Week 9: Stairway to Hell

Double Spring Gap Shelter > Unicoi Gap

Days 57-63

Week 9 miles: 145.8

Total AT miles: 982.5

If you’ve been following along, you may have noticed a very long delay between posts (a delay of 880 trail miles to be precise). I have to admit that seeing the huge number of Trek bloggers posting this year made the whole thing seem kind of pointless. Why bother forcing myself to find time to update when so many great accounts of the AT, Pinhoti, and PCT are readily available?

Well, a couple of former colleagues and current friends reminded me that they aren’t generally interested in thru-hiking. They’re interested in my thru-hike (thanks for reading, Julia and Rachel!). So, I’m back at it. Fortunately I’ve been keeping detailed notes and just need to turn them into complete sentences.

The theme of this week was terrible, knee-destroying trail design.

The best piece of thru-hiking advice I received also came from a colleague. She had hiked a LASH (long-ass section hike) from VA through PA and said, “I wish I’d been as protective of my knees from the beginning as I was once they were injured.” Or something to that effect.

I took her advice to heart and my knees were doing great until I hit the hellacious stairs of southern NC and Georgia. Yes, the 32-mile day with 10,000 feet of descent to Fontana Dam didn’t do my knees any favors, but the real discomfort didn’t start until I hit all those log (and occasionally stone) stairs. Bad trail design isn’t just aesthetically unpleasing; it damages joints.

So here is my trail design advice reduced to its simplest form:

Switchbacks = good

Stairs = bad

I realize limitations like narrow easement corridors can sometimes prevent good design and force stair building. But often it seems that stairs are used by default, even in places where, with a little creativity, they could be avoided entirely.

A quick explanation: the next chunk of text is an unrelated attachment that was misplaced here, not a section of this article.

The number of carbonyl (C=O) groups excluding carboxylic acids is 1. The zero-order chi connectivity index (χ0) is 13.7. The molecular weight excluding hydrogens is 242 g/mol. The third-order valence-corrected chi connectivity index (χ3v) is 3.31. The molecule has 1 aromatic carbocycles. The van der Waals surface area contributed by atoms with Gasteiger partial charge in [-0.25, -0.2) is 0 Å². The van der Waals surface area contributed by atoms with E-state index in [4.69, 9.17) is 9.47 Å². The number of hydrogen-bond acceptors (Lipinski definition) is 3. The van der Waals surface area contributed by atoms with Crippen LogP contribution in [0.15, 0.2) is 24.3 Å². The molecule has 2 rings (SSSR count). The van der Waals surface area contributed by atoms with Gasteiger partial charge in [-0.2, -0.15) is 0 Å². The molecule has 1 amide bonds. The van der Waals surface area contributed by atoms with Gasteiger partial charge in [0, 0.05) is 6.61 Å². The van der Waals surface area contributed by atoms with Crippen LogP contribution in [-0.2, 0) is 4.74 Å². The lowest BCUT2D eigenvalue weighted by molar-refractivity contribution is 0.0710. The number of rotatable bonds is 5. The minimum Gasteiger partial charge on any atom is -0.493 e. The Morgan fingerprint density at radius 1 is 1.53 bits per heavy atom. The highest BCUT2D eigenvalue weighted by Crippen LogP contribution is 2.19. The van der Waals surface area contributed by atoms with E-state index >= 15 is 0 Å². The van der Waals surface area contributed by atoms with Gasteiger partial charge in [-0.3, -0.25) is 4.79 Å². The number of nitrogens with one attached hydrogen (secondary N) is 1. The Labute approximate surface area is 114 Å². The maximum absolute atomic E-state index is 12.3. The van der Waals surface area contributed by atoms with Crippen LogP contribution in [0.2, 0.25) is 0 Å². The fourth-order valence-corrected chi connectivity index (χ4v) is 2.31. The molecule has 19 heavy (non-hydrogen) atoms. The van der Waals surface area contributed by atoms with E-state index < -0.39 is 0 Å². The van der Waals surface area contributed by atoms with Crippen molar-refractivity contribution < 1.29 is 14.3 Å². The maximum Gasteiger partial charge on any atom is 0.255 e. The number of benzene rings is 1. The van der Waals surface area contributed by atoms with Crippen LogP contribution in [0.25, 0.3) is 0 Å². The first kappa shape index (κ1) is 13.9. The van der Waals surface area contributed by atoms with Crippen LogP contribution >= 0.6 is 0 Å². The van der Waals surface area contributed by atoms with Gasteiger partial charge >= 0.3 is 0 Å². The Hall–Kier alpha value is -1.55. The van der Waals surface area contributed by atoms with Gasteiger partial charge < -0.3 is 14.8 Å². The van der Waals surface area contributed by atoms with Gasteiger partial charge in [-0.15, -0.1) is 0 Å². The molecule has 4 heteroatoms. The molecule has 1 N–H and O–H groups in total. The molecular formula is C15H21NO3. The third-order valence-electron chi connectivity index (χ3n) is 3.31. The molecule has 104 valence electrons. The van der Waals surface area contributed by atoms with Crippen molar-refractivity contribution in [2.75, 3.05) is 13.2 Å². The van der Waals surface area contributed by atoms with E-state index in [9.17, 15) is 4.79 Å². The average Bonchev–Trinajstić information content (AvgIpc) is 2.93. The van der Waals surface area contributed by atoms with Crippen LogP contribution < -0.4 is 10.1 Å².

Trail with green rhododendra in the background and golden beech leaves in the foreground

Pretty marcescent beech leaves brightening a gloomy day

Day 57: Double Spring Gap Shelter > Fontana Dam Shelter

February 27

31.7 AT miles (6299 ft up, 10,033 ft down)

Today was extremely windy: 30-40 mph with 45 mph gusts. And that was at the shelter, so probably even higher on the ridge. With the way the trail was oriented, the wind was almost always coming from my left. The light rain early in the day soaked just the left sides of both legs. I had to walk in a diagonal left line just to travel straight, and the occasional gusts would grab my pack and try to spin me around. I waited for the leeward side of the ridge to eat my snacks so they wouldn’t be ripped out of my hands.

The bald spots on the ridge between Thunderhead and Rocky Top were especially tricky. No vegetation blocked the wind, and the trail between the tufts of grass was only about six inches wide. Not nearly wide enough to accommodate the stance needed to be stable in the gusting wind.

In addition to wind exposure, following the ridge most of the day meant needing to descend for water. I’ve been spoiled with easy water access throughout my hike. Regular precipitation has meant that I can almost always collect water flowing across or right beside the trail. Today I had two short but very steep descents for water, and those were chosen for comparatively easy access.